6th & 7th October 2010
Supratours / P.Wormald
The Desert Oriental Express
|Loco Used||ONCF DK559|
|Stock Used||1 SK ( converted to generator van), 1 sleeper, 2 coaches (the rear acting as staff accommodation)|
V15410 : Oujda to Beni Oukil
V15463 : Beni Oukil to Bouarfa
V15465 : Bouarfa to Beni Oukil
V15412 : Beni Oukil to Oujda
|06/10||DK559||Oujda (1) – Beni Oukil – Guenfouda – Oued el Heimer – Tiouli – Fouchal – Tendrara - Bouarfa – KP305|
|06/10-07/10||DK559 (2)||KP305 – Bouarfa - Tendrara – Fouchal – Tiouli – Oued el Heimer – Guenfouda – Beni Oukil - Oujda|
(1) Reversed into the headshunt before proceeding nonstop through Oujda.
(2) long hood leading.
Source : Andy Pullar
(by Andy Pullar)
As more and more rail networks of western Europe succumbed to the infection of modern trainsets, rail enthusiasts from the UK started to search the globe for their thrills. The North African countries attracted many of these intrepid travellers drawn to the challenge of differing cultures, opportunities for track bashing and loud diesels.
It helped that a historic legacy meant that French (and in places Spanish) was a common language so not such a barrier to communication as might have been otherwise expected. I finally made the effort to join the ranks of these enthusiasts by setting foot on African soil for the first time to take part in a proposed venture to the Oriental region of Morocco.
These days it is relatively easy to reach Morocco by no frills airlines from the UK or ferries from mainland Spain. Originally, it was possible to visit using Interrail passes but this has been replaced by a Carte du Tourisme obtainable, with difficulty, at stations on the nationalised Moroccan rail network; the ONCF. The current passenger network from Marrakesh in the south to Oujda in the north east is easily covered in a week. The lines west of Fes are electrified at 3000v dc overhead whilst to the east of Fes diesel locos hold sway. It was because of these diesel locos that the idea of this charter was conceived.
There exists a single track freight line at the eastern end of the ONCF network that crosses the eastern extremities of the Moyen Atlas Mountains climbing steadily to a high, arid plateau, where the bleak, reddish-brown landscape is dotted with the tents of the semi-nomadic sheep farmers, to the mining town of Bouarfa. The summit of the entire ONCF network is reached near Tendrara in the process.
Until the early 1990s the line from Oujda to Bouarfa had one passenger train each week; southbound on Saturdays and northbound on Sundays. Freight traffic, consisting only of barium from mines high on the mountainside above Bouarfa, is the one reason for the line's inception in 1927 (the line reaching Bouarfa in 1931) and its survival today. Production from the mines is irregular, sometimes resulting in one train per week, occasionally generating up to two trains per day. The barium travels by train as far as Beni Oukil, where it is transferred to lorries for the 200 km journey by road to the port of Nador (despite Nador now being connected by rail).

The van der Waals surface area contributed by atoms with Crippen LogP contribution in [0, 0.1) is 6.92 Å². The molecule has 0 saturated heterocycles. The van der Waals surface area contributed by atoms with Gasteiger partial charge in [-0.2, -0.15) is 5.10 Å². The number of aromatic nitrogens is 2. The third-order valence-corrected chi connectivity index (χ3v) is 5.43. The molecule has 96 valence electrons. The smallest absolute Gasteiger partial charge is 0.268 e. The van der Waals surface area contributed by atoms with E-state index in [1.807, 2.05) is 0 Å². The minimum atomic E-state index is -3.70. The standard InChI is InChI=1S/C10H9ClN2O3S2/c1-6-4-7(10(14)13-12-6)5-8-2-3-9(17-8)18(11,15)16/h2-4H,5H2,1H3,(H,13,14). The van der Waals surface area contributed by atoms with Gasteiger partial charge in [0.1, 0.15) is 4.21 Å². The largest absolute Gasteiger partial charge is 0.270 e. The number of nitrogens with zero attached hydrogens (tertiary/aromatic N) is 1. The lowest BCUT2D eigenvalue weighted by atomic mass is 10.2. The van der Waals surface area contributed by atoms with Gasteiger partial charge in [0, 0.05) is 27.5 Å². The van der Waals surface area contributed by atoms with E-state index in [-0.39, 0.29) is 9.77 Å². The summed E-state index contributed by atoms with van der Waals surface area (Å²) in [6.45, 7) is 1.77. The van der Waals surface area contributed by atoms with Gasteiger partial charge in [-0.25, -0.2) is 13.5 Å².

It had not gone unnoticed that a tourist charter train ran along this line four or five times a year as part of a circular tour of Morocco by train and luxury coach at a cost of 1625 Euros (the latest advertised ching). The train only carried passengers southbound to Bouarfa so enquiries were made about the possibility of rail enthusiasts travelling on the ECS at considerably less cost than the full tour. An encouraging response was received by the enquirer who acted as agent and organiser for those of us that indicated our interest. To cut a long story short the Desert Oriental Express of the 6th October was born.
The participants from the UK eventually numbered around ten desperate souls that had made their independent way to Oujda to be joined by a number of journalists and an unexpected VIP tagging along for the trip. I was the last to arrive in this frontier town, on the day train from Tanger, after an eventful baptism to Morocco. I lost my wallet and rail pass on the first full day in the country. Though I tracked the wallet and rail pass down to the station master in Marrakesh it was not a surprise to find the contents had been disturbed and a quantity of money liberated. Bizarrely the considerate thief had left £40 and a hundred Croatian kuna note in the wallet. Welcome to Morocco! Of such things adventures are spawned.
Word got to me the 07.30 departure had been changed to 08.00 with an 05.30 return rather than 03.00. Chance for a lie in then and delight at not having booked a second night in an Oujda hotel. No. It was a quick breakfast and a leap to the carriage sidings to watch at first hand the preparation of the stock for the charter with a couple of other prospective travellers. Eschewing the sanctity of the passenger coaches in the consist, and the company of the VIP and paparazzi, seats in the generator car were occupied for a behind the loco ride into the desert. The usual motive power for the Desert Oriental Express is a 3,300 hp General Motors diesel (ONCF DH class), maintained at the depot in Oujda, fitted with special air filters to protect them against the extreme conditions encountered en route.